email print share on Facebook share on Twitter share on reddit pin on Pinterest

INDUSTRIE / MARCHÉ Espagne

Barcelone accueille la présentation de l'initiative A.L.I.C.E. pour stimuler l'animation européenne

par 

- La première réunion de ce nouveau projet de coopération cinématographique entre régions européennes, dont l'objectif est de stimuler les entreprises du secteur, a eu lieu la semaine dernière

Barcelone accueille la présentation de l'initiative A.L.I.C.E. pour stimuler l'animation européenne
Les participants à la première réunion d'A.L.I.C.E. à Barcelone

Cet article est disponible en anglais.

On Friday 17 January, a European project for interregional cooperation called ALICE (Animation League for Increased Cooperation in Europe) was introduced in Barcelona. The main objective of this initiative is to boost the growth of small and medium-sized companies dedicated to the cinematic genre of animation. The programme officially began on 1 August 2019, and 75% of its financing comes from the European Regional Development Fund (ERDF). Catalonia’s PROA (Federation of Audiovisual Producers) was in charge of promoting this initial meeting of the initiative in Barcelona. Also involved in ALICE are public and private institutions and organisations in Wallonia (Belgium), for example Wallimage; Haut-de-France and Pictanovo (France); the Apulia Regional Government (Italy); the Slovak Ministry of Culture; and the Rzeszow Regional Development Agency (Poland).

(L'article continue plus bas - Inf. publicitaire)

“ALICE seeks to increase the visibility of Catalan animation in Europe, bring together the sector’s key representatives, serve as a space for dialogue in order to look for solutions and contribute to enabling cooperation between European regions,” explained Mar Sáez, head of international relations at PROA and Catalonia project manager, during the function, which was held at the SGAE’s (Spanish Society of Authors and Publishers) Barcelona headquarters. The event also included the first of the working groups held in Catalonia on “Funding and Legal Regulations”, one of the areas of research around which the project is structured, where producers, representatives of Catalan public television and members of the Catalan Institute of Cultural Businesses came together to begin to work on proposals that will bolster the animation industry in the region and will encourage cooperation on the Continent.

Access to funding is the main obstacle encountered by SMEs working in the sector, a field in which Catalonia “has always been a trailblazer within Spain”, stated Iván Agenjo, president of ProAnimats (Professional Association of Animation Producers) and vice-president of Animation at PROA. “This is especially true in the production of series: the abundance of exhibition platforms and the heavily fragmented consumption patterns mean that funding is becoming more complicated because you have to make a greater number of players agree on things in order to get the works off the ground,” he explained.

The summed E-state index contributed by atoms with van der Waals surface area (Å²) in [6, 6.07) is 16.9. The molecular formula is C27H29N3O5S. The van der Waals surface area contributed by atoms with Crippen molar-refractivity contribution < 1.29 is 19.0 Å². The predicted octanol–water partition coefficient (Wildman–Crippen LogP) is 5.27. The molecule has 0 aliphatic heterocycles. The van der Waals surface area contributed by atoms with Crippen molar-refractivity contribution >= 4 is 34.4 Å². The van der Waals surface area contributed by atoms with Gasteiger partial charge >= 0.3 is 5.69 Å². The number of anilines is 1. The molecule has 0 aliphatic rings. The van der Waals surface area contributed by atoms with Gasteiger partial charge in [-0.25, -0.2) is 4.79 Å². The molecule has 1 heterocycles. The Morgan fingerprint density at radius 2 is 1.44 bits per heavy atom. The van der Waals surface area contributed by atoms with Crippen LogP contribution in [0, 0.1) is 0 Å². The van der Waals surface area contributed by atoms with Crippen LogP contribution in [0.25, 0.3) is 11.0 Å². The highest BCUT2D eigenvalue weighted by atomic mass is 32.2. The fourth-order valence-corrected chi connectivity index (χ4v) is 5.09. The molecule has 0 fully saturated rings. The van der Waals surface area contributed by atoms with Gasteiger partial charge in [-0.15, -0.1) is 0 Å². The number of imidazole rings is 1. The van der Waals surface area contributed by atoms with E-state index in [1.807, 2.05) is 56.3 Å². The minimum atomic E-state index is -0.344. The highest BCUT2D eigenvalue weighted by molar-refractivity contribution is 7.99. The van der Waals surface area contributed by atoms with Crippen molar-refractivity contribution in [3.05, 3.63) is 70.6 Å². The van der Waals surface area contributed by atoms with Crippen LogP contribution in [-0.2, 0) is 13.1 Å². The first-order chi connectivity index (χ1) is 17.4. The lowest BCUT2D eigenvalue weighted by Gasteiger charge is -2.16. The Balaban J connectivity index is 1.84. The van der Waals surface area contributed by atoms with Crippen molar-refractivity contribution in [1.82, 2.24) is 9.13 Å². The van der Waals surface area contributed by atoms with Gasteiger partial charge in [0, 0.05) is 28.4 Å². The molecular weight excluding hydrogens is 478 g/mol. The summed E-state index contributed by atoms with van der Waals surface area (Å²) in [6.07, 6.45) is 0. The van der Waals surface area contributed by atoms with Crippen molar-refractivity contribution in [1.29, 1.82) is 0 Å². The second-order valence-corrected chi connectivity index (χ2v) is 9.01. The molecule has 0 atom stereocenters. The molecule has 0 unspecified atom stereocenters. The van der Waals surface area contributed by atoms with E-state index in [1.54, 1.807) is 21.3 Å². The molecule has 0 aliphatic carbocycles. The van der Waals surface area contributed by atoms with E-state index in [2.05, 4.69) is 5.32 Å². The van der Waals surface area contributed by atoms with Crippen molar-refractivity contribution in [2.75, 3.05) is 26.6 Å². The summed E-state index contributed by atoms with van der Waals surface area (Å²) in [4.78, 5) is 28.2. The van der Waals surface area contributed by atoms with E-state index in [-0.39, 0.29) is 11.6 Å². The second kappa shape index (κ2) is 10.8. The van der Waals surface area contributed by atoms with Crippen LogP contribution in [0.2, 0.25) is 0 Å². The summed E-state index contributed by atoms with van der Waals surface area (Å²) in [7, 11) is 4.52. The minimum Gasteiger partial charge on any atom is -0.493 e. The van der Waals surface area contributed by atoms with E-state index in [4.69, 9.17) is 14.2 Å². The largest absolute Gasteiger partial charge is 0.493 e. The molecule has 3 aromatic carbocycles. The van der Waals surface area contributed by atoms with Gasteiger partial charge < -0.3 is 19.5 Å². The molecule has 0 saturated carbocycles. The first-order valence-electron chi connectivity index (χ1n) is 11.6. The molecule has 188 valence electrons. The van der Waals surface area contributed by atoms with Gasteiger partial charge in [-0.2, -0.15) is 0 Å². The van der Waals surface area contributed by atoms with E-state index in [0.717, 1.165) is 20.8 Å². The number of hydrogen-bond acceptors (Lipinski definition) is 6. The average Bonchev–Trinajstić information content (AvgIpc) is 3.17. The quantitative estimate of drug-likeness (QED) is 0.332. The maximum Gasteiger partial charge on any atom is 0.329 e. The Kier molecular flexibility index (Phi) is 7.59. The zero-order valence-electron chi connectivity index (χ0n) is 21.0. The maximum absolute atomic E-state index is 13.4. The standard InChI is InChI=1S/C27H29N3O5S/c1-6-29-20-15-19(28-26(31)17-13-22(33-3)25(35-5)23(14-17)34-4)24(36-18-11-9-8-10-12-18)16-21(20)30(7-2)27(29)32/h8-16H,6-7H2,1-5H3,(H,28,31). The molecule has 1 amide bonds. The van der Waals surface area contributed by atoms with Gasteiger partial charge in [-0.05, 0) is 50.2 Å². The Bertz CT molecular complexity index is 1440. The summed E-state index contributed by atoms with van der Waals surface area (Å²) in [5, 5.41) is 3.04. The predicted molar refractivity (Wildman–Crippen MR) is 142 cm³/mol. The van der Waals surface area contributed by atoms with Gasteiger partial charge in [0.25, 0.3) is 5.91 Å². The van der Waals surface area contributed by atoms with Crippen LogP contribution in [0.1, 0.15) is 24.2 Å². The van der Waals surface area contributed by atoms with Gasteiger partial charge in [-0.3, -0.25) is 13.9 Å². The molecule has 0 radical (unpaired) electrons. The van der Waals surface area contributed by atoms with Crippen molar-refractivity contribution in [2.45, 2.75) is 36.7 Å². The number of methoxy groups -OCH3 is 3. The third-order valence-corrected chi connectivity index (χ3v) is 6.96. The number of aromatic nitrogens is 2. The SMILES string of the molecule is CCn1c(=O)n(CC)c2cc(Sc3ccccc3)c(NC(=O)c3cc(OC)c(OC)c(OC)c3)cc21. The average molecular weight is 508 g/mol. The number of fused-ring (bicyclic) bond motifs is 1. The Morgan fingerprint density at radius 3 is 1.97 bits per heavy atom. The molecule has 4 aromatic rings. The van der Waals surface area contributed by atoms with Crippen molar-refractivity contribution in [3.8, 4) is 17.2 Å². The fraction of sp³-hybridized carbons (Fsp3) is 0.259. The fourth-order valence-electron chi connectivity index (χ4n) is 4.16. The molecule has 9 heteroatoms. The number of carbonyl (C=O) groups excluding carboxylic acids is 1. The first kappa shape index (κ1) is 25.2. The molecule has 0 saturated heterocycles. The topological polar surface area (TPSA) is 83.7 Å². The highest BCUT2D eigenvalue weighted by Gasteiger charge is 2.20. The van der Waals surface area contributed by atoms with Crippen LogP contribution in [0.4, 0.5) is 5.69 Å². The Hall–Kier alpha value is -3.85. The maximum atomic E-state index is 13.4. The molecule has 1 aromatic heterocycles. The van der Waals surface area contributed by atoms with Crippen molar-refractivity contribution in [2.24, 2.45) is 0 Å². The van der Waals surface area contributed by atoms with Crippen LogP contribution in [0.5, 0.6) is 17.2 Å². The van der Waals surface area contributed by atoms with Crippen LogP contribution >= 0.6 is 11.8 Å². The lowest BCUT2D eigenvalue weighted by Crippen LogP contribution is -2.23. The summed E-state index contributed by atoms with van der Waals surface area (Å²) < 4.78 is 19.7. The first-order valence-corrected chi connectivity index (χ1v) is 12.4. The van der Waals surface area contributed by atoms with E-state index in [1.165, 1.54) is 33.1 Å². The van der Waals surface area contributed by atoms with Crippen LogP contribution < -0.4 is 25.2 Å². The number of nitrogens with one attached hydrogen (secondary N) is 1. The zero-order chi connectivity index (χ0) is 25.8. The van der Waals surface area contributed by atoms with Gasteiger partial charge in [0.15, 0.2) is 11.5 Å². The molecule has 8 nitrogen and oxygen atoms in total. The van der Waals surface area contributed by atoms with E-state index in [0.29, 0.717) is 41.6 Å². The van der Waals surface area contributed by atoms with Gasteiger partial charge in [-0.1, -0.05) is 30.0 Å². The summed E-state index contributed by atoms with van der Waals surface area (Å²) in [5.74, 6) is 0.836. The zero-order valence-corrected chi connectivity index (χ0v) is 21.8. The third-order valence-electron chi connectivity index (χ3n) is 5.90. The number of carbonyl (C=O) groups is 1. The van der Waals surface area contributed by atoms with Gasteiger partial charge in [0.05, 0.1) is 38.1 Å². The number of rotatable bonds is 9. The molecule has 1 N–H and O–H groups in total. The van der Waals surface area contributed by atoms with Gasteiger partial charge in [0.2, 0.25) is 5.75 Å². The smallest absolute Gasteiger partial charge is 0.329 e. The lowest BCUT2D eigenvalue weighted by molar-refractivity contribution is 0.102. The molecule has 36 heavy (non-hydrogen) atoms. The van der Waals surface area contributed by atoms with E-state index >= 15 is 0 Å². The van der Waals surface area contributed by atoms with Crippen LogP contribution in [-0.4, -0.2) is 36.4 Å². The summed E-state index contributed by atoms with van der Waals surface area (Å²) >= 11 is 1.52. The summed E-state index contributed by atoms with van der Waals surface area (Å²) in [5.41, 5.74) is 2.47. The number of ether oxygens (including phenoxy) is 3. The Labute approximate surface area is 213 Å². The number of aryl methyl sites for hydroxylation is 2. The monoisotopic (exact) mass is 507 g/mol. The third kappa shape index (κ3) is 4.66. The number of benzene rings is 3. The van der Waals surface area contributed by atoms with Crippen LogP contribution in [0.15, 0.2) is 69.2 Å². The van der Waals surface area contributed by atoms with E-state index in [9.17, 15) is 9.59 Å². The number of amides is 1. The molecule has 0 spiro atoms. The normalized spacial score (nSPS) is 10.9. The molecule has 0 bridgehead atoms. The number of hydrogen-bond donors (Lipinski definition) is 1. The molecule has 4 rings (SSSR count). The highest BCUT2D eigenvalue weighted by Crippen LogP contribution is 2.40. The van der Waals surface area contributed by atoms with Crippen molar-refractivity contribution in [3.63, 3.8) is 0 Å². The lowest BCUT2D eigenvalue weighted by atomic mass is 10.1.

The ALICE project’s objectives are to facilitate the funding process for productions, as well as to improve training and retain talent: a large proportion of the animations that are made in Catalonia are co-productions. “Going off to look for partners abroad is essential,” asserted Agenjo: “The lack of economic resources and the absence of an industry have resulted in a sector that, despite possessing capabilities and renowned creators, has been unable to maintain its grasp on creativity. We have renowned names working on foreign productions because we don’t have a big enough industry to absorb all of our professionals.”

The producer believes that ALICE will build a solid foundation to “strengthen the sector and foster the growth” of a sustainable industrial ecosystem, which will support European co-productions with propositions that are in line with the Animation Plan for Europe, published by the European Commission, and with the requests of Animation Europe, the federation of European animation producers. At this initial session, “We talked to two of the representatives on the country level who are able to influence these decisions, and we agreed to carry out an in-depth analysis of the sector and contribute various measures,” noted Agenjo. “One of the aspects we need to address is bringing the regulations into line so that they will be compatible with the rest of the European partners. The first step is to do an in-depth study of the sector in order to think about where we want to go with this and analyse the potential problems that may arise.” He also encouraged the businesses and professionals in attendance to take part and to determine which solutions may be required.

(L'article continue plus bas - Inf. publicitaire)

(Traduit de l'espagnol)

Vous avez aimé cet article ? Abonnez-vous à notre newsletter et recevez plus d'articles comme celui-ci, directement dans votre boîte mail.

Privacy Policy